JERUSALEM, Feb 16 (Reuters) - Two Iranian warships planned to sail through the Suez canal en route to Syria on Wednesday, Israel said, calling it a provocation by the Islamic Republic.
The Iranian naval contingent described by Foreign Minister Avigdor Lieberman would pose no significant military threat to Israel but could spell the closest-ever encounter by the forces of the two old foes, which are geographically distant.
Oil prices surged on the news. Brent crude rose to 29-month highs, helped by Middle East jitters over clashes in Iran, Yemen and Bahrain that raised concern about disruption to oil flows.
Brent crude rose $2.40 to $104.04 at 1708 GMT.
Syria is one of Israel's neighbouring enemies. It has an alliance with Iran which has deepened along with Tehran's isolation from the West over its disputed nuclear ambitions. Tonight, two Iranian warships are meant to pass through the Suez Canal to the Mediterranean Sea and reach Syria, something that has not happened in many years, Lieberman said in a speech to Jewish leaders.
To my regret, the international community is not showing readiness to deal with the recurring Iranian provocations. The international community must understand that Israel cannot forever ignore these provocations.
Israel's state-funded Channel One television said Lieberman, a far-right partner in Prime Minister Benjamin Netanyahu's conservative coalition, had spoken out of turn as the Defence Ministry had preferred to ignore the warships' approach.
Defence Minister Ehud Barak said Israel was tracking them and had alerted friendly nations in the region accordingly.
The Obama administration, trying to ride a wave of political upheaval in the Middle East, said it was aware of the Iranian warships but made no further comment.
The Suez Canal is a vital commercial and strategic waterway between Europe and the Middle East and Asia.
RIGHT OF PASSAGE
The Suez Canal does not (stop) any commercial ships from passing as long as we are not in a state of war, said Ahmed El Manakhly, a member of Egypt's Suez Canal board.
He said warships of any country need approval to pass from Egypt's defence and foreign ministries. Neither ministry had sent word as yet of an Iranian request.
Iran's semi-official Fars news agency reported on Jan. 26 that Iranian navy cadets were going on a year-long training mission into the Red Sea and through Suez to the Mediterranean.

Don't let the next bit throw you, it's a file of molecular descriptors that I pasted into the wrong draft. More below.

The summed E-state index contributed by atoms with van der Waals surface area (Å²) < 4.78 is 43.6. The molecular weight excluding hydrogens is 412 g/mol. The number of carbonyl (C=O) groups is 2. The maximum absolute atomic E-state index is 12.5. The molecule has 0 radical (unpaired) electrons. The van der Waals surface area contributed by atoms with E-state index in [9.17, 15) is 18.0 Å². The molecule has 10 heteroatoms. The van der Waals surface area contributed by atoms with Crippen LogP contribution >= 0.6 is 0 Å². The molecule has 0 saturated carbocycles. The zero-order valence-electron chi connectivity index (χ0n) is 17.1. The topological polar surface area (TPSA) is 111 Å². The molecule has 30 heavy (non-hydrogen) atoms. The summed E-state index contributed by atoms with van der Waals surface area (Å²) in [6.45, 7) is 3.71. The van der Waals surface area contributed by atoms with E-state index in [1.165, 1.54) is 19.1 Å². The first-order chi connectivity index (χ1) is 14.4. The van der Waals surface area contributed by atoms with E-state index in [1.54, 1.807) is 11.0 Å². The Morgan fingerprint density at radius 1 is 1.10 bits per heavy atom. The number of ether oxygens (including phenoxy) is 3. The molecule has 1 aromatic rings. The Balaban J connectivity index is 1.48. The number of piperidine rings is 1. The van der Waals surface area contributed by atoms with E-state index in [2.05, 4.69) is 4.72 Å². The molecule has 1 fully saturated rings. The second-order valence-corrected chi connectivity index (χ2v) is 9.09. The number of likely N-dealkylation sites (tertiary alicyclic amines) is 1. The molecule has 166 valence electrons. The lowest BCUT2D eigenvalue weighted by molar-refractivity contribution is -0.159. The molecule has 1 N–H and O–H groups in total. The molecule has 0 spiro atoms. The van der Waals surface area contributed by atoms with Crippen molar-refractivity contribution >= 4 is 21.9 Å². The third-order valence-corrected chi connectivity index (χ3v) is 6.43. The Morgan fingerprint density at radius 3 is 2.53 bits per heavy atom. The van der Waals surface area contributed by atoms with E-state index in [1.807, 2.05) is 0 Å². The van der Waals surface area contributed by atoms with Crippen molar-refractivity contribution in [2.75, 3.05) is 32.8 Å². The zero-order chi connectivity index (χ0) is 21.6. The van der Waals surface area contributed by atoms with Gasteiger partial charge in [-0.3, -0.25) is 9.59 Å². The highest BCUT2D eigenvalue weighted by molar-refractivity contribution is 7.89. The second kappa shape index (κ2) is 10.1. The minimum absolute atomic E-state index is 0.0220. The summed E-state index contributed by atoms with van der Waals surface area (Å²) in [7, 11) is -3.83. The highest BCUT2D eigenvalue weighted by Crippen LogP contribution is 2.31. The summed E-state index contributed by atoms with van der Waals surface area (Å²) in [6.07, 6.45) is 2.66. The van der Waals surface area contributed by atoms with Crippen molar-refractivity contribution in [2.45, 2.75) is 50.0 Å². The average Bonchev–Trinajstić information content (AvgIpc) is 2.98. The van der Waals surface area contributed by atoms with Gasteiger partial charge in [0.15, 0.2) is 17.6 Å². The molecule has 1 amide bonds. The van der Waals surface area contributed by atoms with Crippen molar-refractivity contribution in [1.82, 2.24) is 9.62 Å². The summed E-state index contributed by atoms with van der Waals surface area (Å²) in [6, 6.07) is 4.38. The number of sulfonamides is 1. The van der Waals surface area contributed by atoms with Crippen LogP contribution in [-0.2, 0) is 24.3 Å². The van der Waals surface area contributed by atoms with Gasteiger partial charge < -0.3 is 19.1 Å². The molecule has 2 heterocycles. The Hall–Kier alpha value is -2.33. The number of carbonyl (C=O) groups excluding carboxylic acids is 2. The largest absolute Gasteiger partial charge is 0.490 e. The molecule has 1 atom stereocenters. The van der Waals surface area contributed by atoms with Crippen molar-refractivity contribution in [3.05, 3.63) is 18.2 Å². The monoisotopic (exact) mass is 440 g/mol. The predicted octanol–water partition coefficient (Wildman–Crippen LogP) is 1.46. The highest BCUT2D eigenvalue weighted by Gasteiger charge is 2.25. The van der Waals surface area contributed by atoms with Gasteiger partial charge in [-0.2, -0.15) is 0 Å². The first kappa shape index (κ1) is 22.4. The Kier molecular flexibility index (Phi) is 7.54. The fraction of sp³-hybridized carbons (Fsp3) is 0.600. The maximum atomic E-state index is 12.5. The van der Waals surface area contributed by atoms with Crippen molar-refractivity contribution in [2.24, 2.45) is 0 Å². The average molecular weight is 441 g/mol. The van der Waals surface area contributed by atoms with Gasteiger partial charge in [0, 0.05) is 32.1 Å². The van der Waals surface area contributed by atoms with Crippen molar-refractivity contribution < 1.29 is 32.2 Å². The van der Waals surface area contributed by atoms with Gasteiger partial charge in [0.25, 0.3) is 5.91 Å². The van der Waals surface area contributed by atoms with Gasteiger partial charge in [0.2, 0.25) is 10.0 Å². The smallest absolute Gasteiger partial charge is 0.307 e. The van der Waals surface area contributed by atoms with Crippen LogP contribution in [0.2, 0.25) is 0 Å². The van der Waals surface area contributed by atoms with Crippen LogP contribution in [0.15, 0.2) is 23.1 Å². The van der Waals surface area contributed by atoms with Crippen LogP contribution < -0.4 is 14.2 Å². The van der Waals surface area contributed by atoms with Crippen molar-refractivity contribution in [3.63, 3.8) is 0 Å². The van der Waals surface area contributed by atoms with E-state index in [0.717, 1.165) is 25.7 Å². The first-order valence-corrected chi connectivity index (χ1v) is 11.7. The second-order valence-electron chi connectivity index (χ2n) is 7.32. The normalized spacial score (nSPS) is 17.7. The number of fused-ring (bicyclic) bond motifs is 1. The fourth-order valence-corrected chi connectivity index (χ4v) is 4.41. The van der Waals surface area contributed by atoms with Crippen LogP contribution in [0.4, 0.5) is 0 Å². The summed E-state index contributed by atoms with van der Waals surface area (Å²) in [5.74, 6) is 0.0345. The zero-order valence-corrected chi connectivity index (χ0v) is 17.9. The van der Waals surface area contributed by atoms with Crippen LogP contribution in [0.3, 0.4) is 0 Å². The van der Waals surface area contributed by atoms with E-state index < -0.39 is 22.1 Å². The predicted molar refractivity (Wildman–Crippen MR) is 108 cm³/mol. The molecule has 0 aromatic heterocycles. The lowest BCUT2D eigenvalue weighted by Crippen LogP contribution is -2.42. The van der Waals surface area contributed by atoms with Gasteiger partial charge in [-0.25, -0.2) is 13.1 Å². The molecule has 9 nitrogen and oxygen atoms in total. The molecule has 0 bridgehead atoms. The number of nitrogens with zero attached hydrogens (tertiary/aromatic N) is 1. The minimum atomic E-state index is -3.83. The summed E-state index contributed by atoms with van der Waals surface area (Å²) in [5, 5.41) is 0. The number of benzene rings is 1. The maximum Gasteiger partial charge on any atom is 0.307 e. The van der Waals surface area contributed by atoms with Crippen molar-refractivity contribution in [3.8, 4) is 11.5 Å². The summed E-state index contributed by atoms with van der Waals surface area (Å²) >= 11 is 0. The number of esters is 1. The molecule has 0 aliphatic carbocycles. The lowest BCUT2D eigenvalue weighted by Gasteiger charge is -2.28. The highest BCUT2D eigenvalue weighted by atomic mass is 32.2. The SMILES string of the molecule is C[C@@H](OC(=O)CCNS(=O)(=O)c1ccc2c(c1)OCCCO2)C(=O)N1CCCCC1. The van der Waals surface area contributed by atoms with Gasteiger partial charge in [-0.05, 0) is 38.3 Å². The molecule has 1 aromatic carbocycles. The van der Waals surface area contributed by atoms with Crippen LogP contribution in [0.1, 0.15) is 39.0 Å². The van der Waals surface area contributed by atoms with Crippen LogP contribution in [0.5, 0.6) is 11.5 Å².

They were training to defend the country's cargo ships and oil tankers against the threat of Somali pirates, it said.
Israel's Yedioth Ahronoth newspaper described the Iranian ships as a MK-5 frigate and a supply vessel. It said no Iranian naval vessels had passed through Suez since the Islamic Republic was established in 1979, poisoning Tehran-Cairo relations.
The ships dock at a Syrian port for a year, a senior official told the daily, adding that there was no justification for Iran to deploy warships in the Mediterranean.
A Syrian berth would put them near Lebanon, whose Hezbollah movement, an Iran ally, fought a war with Israel in 2006.
As long as they (Iranians) are not conducting some sort of belligerent operation I think they would have a right to go through the canal like any other country, said James Kraska, professor of international law at the U.S. Naval War College.
Middle East analyst Neil Partrick said he presumed Iran planned the mission before Egypt's popular uprising overthrew President Hosni Mubarak last week, but the decision not to cancel the journey, once the turmoil in the region had begun, could be a sign that Iran is prepared to risk tensions.
This might be a provocative move at a time when Egypt is moving into a period of uncertainty, he said.
Christian Le Miere of the International Institute for Strategic Studies said Iranian commercial ships regularly used Suez but he was not aware of the Iranian navy ever doing so.
That said, it's hard to see this as a credible threat to anyone. Two warships don't make a flotilla, Le Miere said.